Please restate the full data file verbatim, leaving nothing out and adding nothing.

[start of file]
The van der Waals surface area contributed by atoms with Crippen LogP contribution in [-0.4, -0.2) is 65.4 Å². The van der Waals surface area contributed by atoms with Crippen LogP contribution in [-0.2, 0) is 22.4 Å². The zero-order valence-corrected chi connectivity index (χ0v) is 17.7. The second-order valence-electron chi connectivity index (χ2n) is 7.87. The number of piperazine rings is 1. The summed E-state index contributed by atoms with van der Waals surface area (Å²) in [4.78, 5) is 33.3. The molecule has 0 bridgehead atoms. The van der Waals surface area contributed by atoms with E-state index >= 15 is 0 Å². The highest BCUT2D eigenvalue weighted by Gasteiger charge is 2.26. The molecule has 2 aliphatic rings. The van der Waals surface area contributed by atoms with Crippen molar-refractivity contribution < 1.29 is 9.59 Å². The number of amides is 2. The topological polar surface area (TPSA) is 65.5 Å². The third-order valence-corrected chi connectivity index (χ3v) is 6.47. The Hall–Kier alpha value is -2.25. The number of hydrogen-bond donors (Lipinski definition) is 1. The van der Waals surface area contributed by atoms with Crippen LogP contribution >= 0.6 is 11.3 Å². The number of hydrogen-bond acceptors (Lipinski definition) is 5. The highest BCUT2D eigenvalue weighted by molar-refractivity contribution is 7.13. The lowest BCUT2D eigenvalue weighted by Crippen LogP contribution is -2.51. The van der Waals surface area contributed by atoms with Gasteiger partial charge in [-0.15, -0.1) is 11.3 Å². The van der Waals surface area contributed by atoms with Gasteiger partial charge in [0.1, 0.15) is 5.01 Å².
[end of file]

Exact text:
The van der Waals surface area contributed by atoms with Crippen LogP contribution in [-0.4, -0.2) is 65.4 Å². The van der Waals surface area contributed by atoms with Crippen LogP contribution in [-0.2, 0) is 22.4 Å². The zero-order valence-corrected chi connectivity index (χ0v) is 17.7. The second-order valence-electron chi connectivity index (χ2n) is 7.87. The number of piperazine rings is 1. The summed E-state index contributed by atoms with van der Waals surface area (Å²) in [4.78, 5) is 33.3. The molecule has 0 bridgehead atoms. The van der Waals surface area contributed by atoms with E-state index >= 15 is 0 Å². The highest BCUT2D eigenvalue weighted by Gasteiger charge is 2.26. The molecule has 2 aliphatic rings. The van der Waals surface area contributed by atoms with Crippen molar-refractivity contribution < 1.29 is 9.59 Å². The number of amides is 2. The topological polar surface area (TPSA) is 65.5 Å². The third-order valence-corrected chi connectivity index (χ3v) is 6.47. The Hall–Kier alpha value is -2.25. The number of hydrogen-bond donors (Lipinski definition) is 1. The van der Waals surface area contributed by atoms with Crippen LogP contribution >= 0.6 is 11.3 Å². The number of hydrogen-bond acceptors (Lipinski definition) is 5. The highest BCUT2D eigenvalue weighted by molar-refractivity contribution is 7.13. The lowest BCUT2D eigenvalue weighted by Crippen LogP contribution is -2.51. The van der Waals surface area contributed by atoms with Gasteiger partial charge in [-0.15, -0.1) is 11.3 Å². The van der Waals surface area contributed by atoms with Gasteiger partial charge in [0.1, 0.15) is 5.01 Å².